03 May 2022 | Professional golf |

Season of uncertainty reaches thrilling climax at NT PGA

by PGA of Australia

Jed Morgan winning the Australian PGA.

By Tony Webeck

When the 2021/2022 ISPS HANDA PGA Tour of Australasia commenced in December, there were no guarantees that it would play out in its entirety.

This week’s 2021 Tailor-made Building Services NT PGA Championship is the 14th and final event of the season, a season that has taken courage, belief and hard work behind the scenes to bring to fruition.

It has also required a great deal of flexibility and dexterity to overcome the numerous obstacles thrust in its path.

Border restrictions established in response to the COVID-19 pandemic forced the postponement of the two events in Western Australia, the NT PGA and the cancellation of the Australian Open, New Zealand PGA and NZ Open for the second consecutive year.

Dates were adjusted and new events were added so that Australia’s up-and-coming male and female golfers were provided opportunities to expand their tournament golf experience.

Perhaps the biggest risk was the decision to proceed with the $1 million Fortinet Australian PGA Championship in conjunction with the inaugural Australian WPGA Championship at Royal Queensland Golf Club in mid-January.

COVID protocols remained strict, players from both events tested positive in the days prior and were forced to withdraw yet by Sunday night, Jed Morgan (pictured) and Su Oh had completed historic wins in front of rapturous galleries revelling in the chance to see tournament golf again.

“When we committed to the Australian PGA and WPGA championships there was still a great deal of uncertainty regarding travel between states, never mind international borders,” says PGA of Australia Tournaments Director Australasia, Nick Dastey.

“There is a lot of money invested in the weeks and months prior to these events which could have gone down the drain at any moment if there had been a ‘snap’ lockdown called or border closures reinstated.

“I am immensely proud of our organisation and all of our host venues and partners for continuing to take courageous decisions on that front and of our PGA team for their ability to deliver the events under difficult circumstances and rolling with any obstacles thrown in their way.”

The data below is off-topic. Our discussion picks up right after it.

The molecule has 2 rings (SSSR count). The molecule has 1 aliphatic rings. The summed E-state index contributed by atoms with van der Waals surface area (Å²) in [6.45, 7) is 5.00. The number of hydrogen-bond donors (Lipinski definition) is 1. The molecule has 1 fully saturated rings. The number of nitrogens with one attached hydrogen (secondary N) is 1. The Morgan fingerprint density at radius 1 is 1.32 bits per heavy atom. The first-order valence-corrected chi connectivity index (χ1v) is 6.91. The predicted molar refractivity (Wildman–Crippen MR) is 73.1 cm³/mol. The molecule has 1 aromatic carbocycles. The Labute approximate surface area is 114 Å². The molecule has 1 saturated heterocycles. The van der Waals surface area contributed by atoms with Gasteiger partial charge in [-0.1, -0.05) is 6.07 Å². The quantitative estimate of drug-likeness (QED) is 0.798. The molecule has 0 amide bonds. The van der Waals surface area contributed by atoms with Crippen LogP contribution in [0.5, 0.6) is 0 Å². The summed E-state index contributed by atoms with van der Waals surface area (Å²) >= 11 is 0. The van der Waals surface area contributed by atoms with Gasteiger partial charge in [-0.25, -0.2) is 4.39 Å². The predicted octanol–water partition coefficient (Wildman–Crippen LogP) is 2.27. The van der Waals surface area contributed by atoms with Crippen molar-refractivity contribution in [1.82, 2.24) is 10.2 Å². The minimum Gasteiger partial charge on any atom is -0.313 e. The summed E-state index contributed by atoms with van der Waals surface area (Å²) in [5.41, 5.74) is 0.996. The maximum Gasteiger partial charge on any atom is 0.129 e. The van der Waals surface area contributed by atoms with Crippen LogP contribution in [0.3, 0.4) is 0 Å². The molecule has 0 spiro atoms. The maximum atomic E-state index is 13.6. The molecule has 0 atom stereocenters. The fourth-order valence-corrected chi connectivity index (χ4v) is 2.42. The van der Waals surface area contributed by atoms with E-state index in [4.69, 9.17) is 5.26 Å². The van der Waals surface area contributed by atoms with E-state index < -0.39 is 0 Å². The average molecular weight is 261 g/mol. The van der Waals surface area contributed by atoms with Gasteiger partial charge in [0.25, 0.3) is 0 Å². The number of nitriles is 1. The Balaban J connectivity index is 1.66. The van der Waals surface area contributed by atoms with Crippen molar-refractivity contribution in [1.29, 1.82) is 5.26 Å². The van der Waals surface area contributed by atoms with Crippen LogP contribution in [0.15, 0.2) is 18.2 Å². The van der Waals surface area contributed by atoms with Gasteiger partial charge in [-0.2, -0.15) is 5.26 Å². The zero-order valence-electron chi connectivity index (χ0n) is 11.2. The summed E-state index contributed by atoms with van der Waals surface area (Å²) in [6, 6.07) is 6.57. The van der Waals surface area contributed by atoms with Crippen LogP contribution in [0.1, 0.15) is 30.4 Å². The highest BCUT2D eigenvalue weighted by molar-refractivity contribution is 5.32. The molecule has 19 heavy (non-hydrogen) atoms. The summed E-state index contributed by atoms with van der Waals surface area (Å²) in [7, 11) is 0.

If getting through COVID protocols wasn’t enough there were also floods to contend with in New South Wales which forced TPS Sydney, TPS Hunter Valley and the Golf Challenge NSW Open to all be reduced to 54-hole tournaments.

Given the rain that fell, that tournaments could be completed at all was testament to PGA Tour of Australasia staff and the course maintenance crews at each of the host courses.Yet for all of the struggles there have been significant moments of triumph.

The Webex Players Series added two new events in the Hunter Valley and Murray River, Hannah Green’s victory at Cobram-Barooga Golf Club creating worldwide headlines.

The National PGA Classic was a late addition following the cancellation of the NZ Open, the Queensland PGA Championship found a new home at Nudgee Golf Club and players were able to contest Order of Merit events in WA for the first time since October 2019.

And underpinning it all was the announcement on the eve of the Australian PGA Championship that the top-five finishers on the Order of Merit would earn playing opportunities on the DP World Tour and Korn Ferry Tour in the US.

“There’s no question that the context of our season changed following that announcement at Royal Queensland,” Dastey adds.

“To extend our strategic alliance with both the DP World Tour and the PGA TOUR gave our players direct pathways to the two largest golf tours in the world.

“Three players on Sunday night will be awarded status on the DP World Tour for the 2022/23 season and the top five will have the opportunity to contest the final stage of the Korn Ferry Tour qualifying school at the end of the year.

“We’ve since been able to confirm DP World Tour co-sanctioning for both the Australian PGA and Australian Open later this year and increased prize money which gives our players greater opportunities to play their way onto the world stage.”

ISPS HANDA PGA Tour of Australasia Order of Merit (through WA Open) 1. Jediah Morgan            $190,408.77 2. Blake Windred            $125,285.83 3. Andrew Dodt*             $111,230.70 4. Dimitrios Papadatos* $110,261 5. Anthony Quayle          $97,217.33 6. Louis Dobbelaar*       $96,691.10 7. Aaron Pike*                 $93,480.83 8. Brad Kennedy              $85,985 9. Jarryd Felton                $78,775 10. Daniel Gale*              $77,901.88

* In the field for NT PGA Championship

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